Monday, August 19, 2019

What the Cengage/McGraw-Hill Merger Could Mean for You

Source: SPARC DOJ Filing Opposing the Merger

In May 2019, Cengage and McGraw-Hill announced a planned merger and is pending regulatory approval. In August, the Scholarly Publishing and Academic Resources Coalition, SPARC, submitted a filing to the Department of Justice on the grounds of antitrust laws. According to SPARC, Cengage currently holds 24% and McGraw-Hill holds 21% of the textbook market. Combined, they will comprise 45% of the market, rivaled only by Pearson with an estimated 40-41.5% share. Concerns include the following.

Reduced competition. It's what you'd expect when the number of competitors drops from three to two.

Coordinated pricing ease. The ability for companies to cooperatively raise prices and profits, rather than competitively drive down prices and profits, will be easier to do with this merger. Expected, combined revenues are $3,157,000,000; higher education is expected to generate $1,492,000,000. (Cengage & McGraw-Hill Merger Announcement, slide 11)

Obstruction of cost-saving strategies. The merger's emphasis on digital offerings undermine cost-saving strategies like library course reserves, the Book Lending Program, and used-textbook alternatives.

Mandatory fees. Cengage's pivot to "inclusive access" models (institutional subscriptions to a library of course material) shifts purchasing decisions away from students to their institutions. Institutions can then pass along costs via student fees. From Cengage's annual report: "The growth in our digital business gives us access to a greater number of students in any given classroom and generates new sources of revenue from our existing adoption customers. In contrast to print publications, our digital products cannot be resold or transferred. We therefore realize revenue from every end user."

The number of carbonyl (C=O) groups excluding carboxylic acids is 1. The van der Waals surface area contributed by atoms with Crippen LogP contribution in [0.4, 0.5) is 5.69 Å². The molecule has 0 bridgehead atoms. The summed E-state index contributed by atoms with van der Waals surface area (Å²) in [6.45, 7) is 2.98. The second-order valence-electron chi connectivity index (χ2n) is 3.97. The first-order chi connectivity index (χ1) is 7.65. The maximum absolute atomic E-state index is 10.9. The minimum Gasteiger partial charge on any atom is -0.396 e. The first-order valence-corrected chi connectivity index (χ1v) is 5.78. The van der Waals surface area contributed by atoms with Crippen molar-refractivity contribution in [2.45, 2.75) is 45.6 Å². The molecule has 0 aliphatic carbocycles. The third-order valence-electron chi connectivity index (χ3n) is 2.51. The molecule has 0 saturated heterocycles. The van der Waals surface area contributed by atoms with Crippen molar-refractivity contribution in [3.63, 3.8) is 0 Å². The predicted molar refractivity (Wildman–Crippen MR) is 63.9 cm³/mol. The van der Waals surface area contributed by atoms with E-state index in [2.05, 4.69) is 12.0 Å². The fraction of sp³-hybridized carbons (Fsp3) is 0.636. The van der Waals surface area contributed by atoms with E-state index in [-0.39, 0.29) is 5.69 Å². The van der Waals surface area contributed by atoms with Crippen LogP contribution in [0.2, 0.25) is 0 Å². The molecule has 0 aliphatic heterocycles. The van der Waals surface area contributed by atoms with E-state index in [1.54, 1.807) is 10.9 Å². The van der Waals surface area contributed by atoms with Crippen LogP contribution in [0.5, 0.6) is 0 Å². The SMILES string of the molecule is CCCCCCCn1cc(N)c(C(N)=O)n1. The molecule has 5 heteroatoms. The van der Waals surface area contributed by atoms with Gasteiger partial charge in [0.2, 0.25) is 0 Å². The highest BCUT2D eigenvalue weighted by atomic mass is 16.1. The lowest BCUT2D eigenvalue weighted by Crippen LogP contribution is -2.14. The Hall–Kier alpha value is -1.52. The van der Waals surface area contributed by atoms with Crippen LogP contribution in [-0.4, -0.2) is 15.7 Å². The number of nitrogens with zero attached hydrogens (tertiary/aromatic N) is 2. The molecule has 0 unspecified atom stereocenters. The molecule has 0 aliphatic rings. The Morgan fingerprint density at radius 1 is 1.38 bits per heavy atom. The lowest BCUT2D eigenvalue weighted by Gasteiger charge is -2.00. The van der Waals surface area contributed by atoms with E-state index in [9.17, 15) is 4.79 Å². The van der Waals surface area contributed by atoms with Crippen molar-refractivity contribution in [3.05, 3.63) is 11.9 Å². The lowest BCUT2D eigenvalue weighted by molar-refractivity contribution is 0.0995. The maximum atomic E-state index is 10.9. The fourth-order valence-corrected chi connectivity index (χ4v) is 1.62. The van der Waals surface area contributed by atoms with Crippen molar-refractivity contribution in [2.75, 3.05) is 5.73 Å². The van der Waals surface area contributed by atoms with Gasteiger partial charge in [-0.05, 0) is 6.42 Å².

Mandatory compliance. Pivots to courseware make it difficult, if not impossible, for students to opt out of any terms of service.

Surveillance. Shifts from textbooks to courseware enable surveillance of students and educators.

Take Action: Support Open Educational Resources (OER)

Open Educational Resources (OER) are digital, educational resources (e.g., textbooks) that are free to use and licensed to enable sharing. OER enable students to have their materials on the first day of class, regardless of their ability to pay. OER enable educators to use a resource without fear that they're breaking any laws.

In 2019-2020, colleagues from the Hunsaker Teaching Center, Armacost Library, School of Business, the College's Psychology and Biology Departments will use an Innovation Grant, funded generously by the Provost's Office, to advance OER on campus.

Ben AronsonAnnie DowneyPaige Mann
Jim PickCatherine Salmon

Interested in OER? Let us know!

Written by Paige Mann, STEM Librarian | Scholarly Communications Librarian. 

No comments :